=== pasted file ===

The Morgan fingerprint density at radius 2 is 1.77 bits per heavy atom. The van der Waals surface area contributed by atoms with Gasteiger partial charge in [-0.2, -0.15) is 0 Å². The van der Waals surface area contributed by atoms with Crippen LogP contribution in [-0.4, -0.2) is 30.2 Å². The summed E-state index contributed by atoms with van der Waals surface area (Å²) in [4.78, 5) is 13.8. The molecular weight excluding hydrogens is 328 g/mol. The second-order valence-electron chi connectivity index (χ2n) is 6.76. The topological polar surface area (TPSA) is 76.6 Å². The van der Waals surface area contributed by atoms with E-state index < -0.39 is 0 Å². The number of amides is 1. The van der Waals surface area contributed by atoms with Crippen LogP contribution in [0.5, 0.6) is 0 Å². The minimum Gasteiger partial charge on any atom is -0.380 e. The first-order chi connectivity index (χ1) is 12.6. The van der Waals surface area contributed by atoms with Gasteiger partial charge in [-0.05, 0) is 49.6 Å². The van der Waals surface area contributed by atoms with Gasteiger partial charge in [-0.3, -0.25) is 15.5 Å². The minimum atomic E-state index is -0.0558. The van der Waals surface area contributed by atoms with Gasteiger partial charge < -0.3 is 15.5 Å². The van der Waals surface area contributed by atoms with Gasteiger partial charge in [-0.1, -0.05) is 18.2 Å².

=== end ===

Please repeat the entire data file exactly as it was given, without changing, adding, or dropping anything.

The Morgan fingerprint density at radius 2 is 1.77 bits per heavy atom. The van der Waals surface area contributed by atoms with Gasteiger partial charge in [-0.2, -0.15) is 0 Å². The van der Waals surface area contributed by atoms with Crippen LogP contribution in [-0.4, -0.2) is 30.2 Å². The summed E-state index contributed by atoms with van der Waals surface area (Å²) in [4.78, 5) is 13.8. The molecular weight excluding hydrogens is 328 g/mol. The second-order valence-electron chi connectivity index (χ2n) is 6.76. The topological polar surface area (TPSA) is 76.6 Å². The van der Waals surface area contributed by atoms with E-state index < -0.39 is 0 Å². The number of amides is 1. The van der Waals surface area contributed by atoms with Crippen LogP contribution in [0.5, 0.6) is 0 Å². The minimum Gasteiger partial charge on any atom is -0.380 e. The first-order chi connectivity index (χ1) is 12.6. The van der Waals surface area contributed by atoms with Gasteiger partial charge in [-0.05, 0) is 49.6 Å². The van der Waals surface area contributed by atoms with Gasteiger partial charge in [-0.3, -0.25) is 15.5 Å². The minimum atomic E-state index is -0.0558. The van der Waals surface area contributed by atoms with Gasteiger partial charge < -0.3 is 15.5 Å². The van der Waals surface area contributed by atoms with Gasteiger partial charge in [-0.1, -0.05) is 18.2 Å².